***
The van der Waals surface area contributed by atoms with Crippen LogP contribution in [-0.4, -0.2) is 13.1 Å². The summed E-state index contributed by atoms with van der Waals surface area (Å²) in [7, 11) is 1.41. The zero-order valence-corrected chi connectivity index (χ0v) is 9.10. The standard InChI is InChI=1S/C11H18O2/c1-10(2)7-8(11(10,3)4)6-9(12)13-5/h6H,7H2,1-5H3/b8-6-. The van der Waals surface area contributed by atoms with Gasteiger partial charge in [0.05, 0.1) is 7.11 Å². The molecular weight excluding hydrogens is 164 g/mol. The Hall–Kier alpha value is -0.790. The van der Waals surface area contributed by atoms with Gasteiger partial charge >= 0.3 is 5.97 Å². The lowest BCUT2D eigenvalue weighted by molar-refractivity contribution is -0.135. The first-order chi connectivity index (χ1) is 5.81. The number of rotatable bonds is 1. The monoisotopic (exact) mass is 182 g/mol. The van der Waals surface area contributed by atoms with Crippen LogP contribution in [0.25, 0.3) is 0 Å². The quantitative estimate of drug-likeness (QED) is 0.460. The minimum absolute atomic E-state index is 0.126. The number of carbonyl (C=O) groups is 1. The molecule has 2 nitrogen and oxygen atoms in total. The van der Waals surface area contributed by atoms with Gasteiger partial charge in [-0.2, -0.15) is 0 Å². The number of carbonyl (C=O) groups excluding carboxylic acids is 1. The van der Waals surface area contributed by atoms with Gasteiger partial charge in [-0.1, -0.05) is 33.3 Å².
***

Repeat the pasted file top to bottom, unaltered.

The van der Waals surface area contributed by atoms with Crippen LogP contribution in [-0.4, -0.2) is 13.1 Å². The summed E-state index contributed by atoms with van der Waals surface area (Å²) in [7, 11) is 1.41. The zero-order valence-corrected chi connectivity index (χ0v) is 9.10. The standard InChI is InChI=1S/C11H18O2/c1-10(2)7-8(11(10,3)4)6-9(12)13-5/h6H,7H2,1-5H3/b8-6-. The van der Waals surface area contributed by atoms with Gasteiger partial charge in [0.05, 0.1) is 7.11 Å². The molecular weight excluding hydrogens is 164 g/mol. The Hall–Kier alpha value is -0.790. The van der Waals surface area contributed by atoms with Gasteiger partial charge >= 0.3 is 5.97 Å². The lowest BCUT2D eigenvalue weighted by molar-refractivity contribution is -0.135. The first-order chi connectivity index (χ1) is 5.81. The number of rotatable bonds is 1. The monoisotopic (exact) mass is 182 g/mol. The van der Waals surface area contributed by atoms with Crippen LogP contribution in [0.25, 0.3) is 0 Å². The quantitative estimate of drug-likeness (QED) is 0.460. The minimum absolute atomic E-state index is 0.126. The number of carbonyl (C=O) groups is 1. The molecule has 2 nitrogen and oxygen atoms in total. The van der Waals surface area contributed by atoms with Gasteiger partial charge in [-0.2, -0.15) is 0 Å². The number of carbonyl (C=O) groups excluding carboxylic acids is 1. The van der Waals surface area contributed by atoms with Gasteiger partial charge in [-0.1, -0.05) is 33.3 Å².